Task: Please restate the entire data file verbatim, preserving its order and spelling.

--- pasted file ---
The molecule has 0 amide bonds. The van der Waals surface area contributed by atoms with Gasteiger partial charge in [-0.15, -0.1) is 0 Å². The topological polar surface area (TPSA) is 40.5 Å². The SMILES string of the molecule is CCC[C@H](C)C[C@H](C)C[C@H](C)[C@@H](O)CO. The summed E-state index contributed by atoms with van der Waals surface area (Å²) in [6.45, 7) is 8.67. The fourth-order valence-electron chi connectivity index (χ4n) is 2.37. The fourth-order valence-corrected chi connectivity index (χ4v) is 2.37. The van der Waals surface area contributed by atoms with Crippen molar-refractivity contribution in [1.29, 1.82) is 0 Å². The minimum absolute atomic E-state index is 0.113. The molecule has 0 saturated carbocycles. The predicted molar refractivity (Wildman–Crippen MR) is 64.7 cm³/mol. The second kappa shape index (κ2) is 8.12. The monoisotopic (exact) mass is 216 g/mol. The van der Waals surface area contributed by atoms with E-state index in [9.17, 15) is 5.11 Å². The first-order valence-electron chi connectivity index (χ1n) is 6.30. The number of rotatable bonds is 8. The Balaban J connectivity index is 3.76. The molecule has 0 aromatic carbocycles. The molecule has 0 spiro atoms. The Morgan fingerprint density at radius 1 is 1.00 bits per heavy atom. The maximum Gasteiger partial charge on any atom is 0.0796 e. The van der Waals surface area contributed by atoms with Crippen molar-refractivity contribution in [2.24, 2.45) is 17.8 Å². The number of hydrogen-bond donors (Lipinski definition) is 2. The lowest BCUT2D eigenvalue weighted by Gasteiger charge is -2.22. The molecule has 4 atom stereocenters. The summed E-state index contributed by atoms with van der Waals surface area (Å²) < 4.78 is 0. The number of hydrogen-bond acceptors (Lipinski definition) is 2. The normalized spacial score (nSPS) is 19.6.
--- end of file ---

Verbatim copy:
The molecule has 0 amide bonds. The van der Waals surface area contributed by atoms with Gasteiger partial charge in [-0.15, -0.1) is 0 Å². The topological polar surface area (TPSA) is 40.5 Å². The SMILES string of the molecule is CCC[C@H](C)C[C@H](C)C[C@H](C)[C@@H](O)CO. The summed E-state index contributed by atoms with van der Waals surface area (Å²) in [6.45, 7) is 8.67. The fourth-order valence-electron chi connectivity index (χ4n) is 2.37. The fourth-order valence-corrected chi connectivity index (χ4v) is 2.37. The van der Waals surface area contributed by atoms with Crippen molar-refractivity contribution in [1.29, 1.82) is 0 Å². The minimum absolute atomic E-state index is 0.113. The molecule has 0 saturated carbocycles. The predicted molar refractivity (Wildman–Crippen MR) is 64.7 cm³/mol. The second kappa shape index (κ2) is 8.12. The monoisotopic (exact) mass is 216 g/mol. The van der Waals surface area contributed by atoms with E-state index in [9.17, 15) is 5.11 Å². The first-order valence-electron chi connectivity index (χ1n) is 6.30. The number of rotatable bonds is 8. The Balaban J connectivity index is 3.76. The molecule has 0 aromatic carbocycles. The molecule has 0 spiro atoms. The Morgan fingerprint density at radius 1 is 1.00 bits per heavy atom. The maximum Gasteiger partial charge on any atom is 0.0796 e. The van der Waals surface area contributed by atoms with Crippen molar-refractivity contribution in [2.24, 2.45) is 17.8 Å². The number of hydrogen-bond donors (Lipinski definition) is 2. The lowest BCUT2D eigenvalue weighted by Gasteiger charge is -2.22. The molecule has 4 atom stereocenters. The summed E-state index contributed by atoms with van der Waals surface area (Å²) < 4.78 is 0. The number of hydrogen-bond acceptors (Lipinski definition) is 2. The normalized spacial score (nSPS) is 19.6.